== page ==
Mahmoud who works in the Railroad Company outside Tehran learns of the disappearance of his wife who has a record of mental illness. He comes back to Tehran to look for her. Neighbors start to make his life impossible with their gossip.
This film is the story of the struggle of the Iranian young generation with the taboos of their society.
Posted: Thurs., Feb. 2, 2006, 1:42pm PT
Produced by Jahangir Kosari. (International sales: Sheherazade Media International, Teheran.)
Directed, edited by Maziar Miri. Screenplay, Parviz Shahbazi.
Mahmoud - Mohammad-Reza Foroutan
Pari - Niloofar Khoshkholgh
Firooz - Hassan Poorshiraz
Haj Khanoon - Maryam Boobani
Professor Afzali - Shahrokh Frootanian
By DEBORAH YOUNG
Unveiled in a re-edited version at the Fajr festival, where it was a surprise winner in the international competition, "Gradually... " explores the psychological journey of an uneducated young man pressured by society to ostracize his mentally ill wife when she goes off roaming without his permission. Like helmer Maziar Miri's first entry "Unfinished Song," which questioned the ban on women singers in Iran, the idea is on target and subtly handled. Though a subplot still needlessly complicates the ending, this cut has the merit of being comprehensible and involving. Festivals will be its main stomping grounds.
Mahmoud (Mohammad-Reza Foroutan, who won the actor award at Fajr) is a railway welder who genuinely loves his wife, Pari (Niloofar Khoshkholgh). When informed she's been missing from their home for more than a week, he leaves his distant job to search for her. She has left their small daughter with her parents and vanished with the downpayment on their home. Miri paints a bleak picture of uncaring, malicious relatives and neighbors ready to jump to the worst conclusions. Since a runaway wife is a terrible humiliation, Mahmoud is stricken --and relieved to identify a faceless corpse in the morgue as Pari. Up to this point the film works perfectly.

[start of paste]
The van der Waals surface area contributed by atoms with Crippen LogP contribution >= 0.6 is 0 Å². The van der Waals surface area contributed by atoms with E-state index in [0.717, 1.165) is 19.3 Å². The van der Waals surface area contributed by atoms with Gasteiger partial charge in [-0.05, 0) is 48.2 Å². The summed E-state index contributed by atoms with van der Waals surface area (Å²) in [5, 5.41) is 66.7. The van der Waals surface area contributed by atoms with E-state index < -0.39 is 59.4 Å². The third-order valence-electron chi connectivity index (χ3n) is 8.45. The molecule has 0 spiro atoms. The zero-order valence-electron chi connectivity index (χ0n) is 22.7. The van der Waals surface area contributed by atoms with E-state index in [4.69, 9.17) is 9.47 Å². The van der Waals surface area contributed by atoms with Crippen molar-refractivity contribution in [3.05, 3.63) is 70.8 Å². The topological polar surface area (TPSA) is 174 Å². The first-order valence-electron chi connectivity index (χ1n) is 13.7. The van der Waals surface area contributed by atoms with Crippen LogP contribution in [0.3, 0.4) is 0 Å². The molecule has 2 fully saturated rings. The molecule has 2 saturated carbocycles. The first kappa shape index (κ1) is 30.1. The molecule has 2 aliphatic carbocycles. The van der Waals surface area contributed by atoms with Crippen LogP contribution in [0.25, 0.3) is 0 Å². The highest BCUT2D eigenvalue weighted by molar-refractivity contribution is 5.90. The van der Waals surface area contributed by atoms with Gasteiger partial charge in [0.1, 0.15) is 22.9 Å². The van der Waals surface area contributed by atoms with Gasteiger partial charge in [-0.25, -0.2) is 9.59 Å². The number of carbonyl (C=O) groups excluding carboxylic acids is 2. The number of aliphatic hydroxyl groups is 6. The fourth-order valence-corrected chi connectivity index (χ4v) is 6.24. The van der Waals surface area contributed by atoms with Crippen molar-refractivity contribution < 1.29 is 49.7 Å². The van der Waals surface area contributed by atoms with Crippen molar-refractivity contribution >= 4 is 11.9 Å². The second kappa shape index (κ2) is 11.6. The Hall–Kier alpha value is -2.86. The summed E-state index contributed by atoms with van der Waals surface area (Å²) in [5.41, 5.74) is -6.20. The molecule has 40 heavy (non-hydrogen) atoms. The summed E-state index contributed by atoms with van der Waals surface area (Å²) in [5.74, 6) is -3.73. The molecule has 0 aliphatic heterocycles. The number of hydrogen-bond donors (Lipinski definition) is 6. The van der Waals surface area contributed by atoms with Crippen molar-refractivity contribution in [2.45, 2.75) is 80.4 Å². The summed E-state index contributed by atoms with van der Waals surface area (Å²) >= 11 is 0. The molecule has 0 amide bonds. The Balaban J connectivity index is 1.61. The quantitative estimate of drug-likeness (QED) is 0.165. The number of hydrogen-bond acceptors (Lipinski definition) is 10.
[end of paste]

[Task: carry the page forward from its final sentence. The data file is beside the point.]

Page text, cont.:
In film's second half, events take an unexpected turn, and begin to escape Miri's narrative control. A parallel tale about some kids who discover a tape recording, apparently added to create mystery about the woman's disappearance, looks cheap and thrown-together; it also throws an irritating red herring into a plot that needed to be linear.
Foroutan delivers a beautifully interiorized performance as the husband pulled in the wrong direction by social prejudice against his heart, yet who gradually grows into a man. Though a little over-idealized, Khoshkholgh draws sympathy as his young wife. Maryam Boobani handles a nice supporting role as their nosy landlady Haj Khanoon.
One wishes Miri's editing could have gone farther in eliminating the dross to this story, which begins to accumulate alarmingly toward the end of the film. It is still unclear how some of these late scenes fit into the story. Mohammad-Reza Darvishi's score adds some delicate moments of musical commentary.
To read Variety's review of the 2005 Cannes version click here.
Born in 1972 in Tehran, Maziar Miri is a graduate of editing from IRIB’s College in 1996. He Started His film career as an editor in Iranian TV channels and edited a number of TV series as well as documentaries... He made a 3-part documentary on “Iranian Nature” from 1997-1999 and his first experience in fiction cinema is “Robin Hood” (1996). He co-directed a TV series, “Rezayate Family” in 1997 and then directed “This Film Is Not Important”, a short fiction on Iranian classic music which is still in post-production. “Unfinished Song”; his first feature was awarded and well received in International level. “Gradually…” is his second feature film.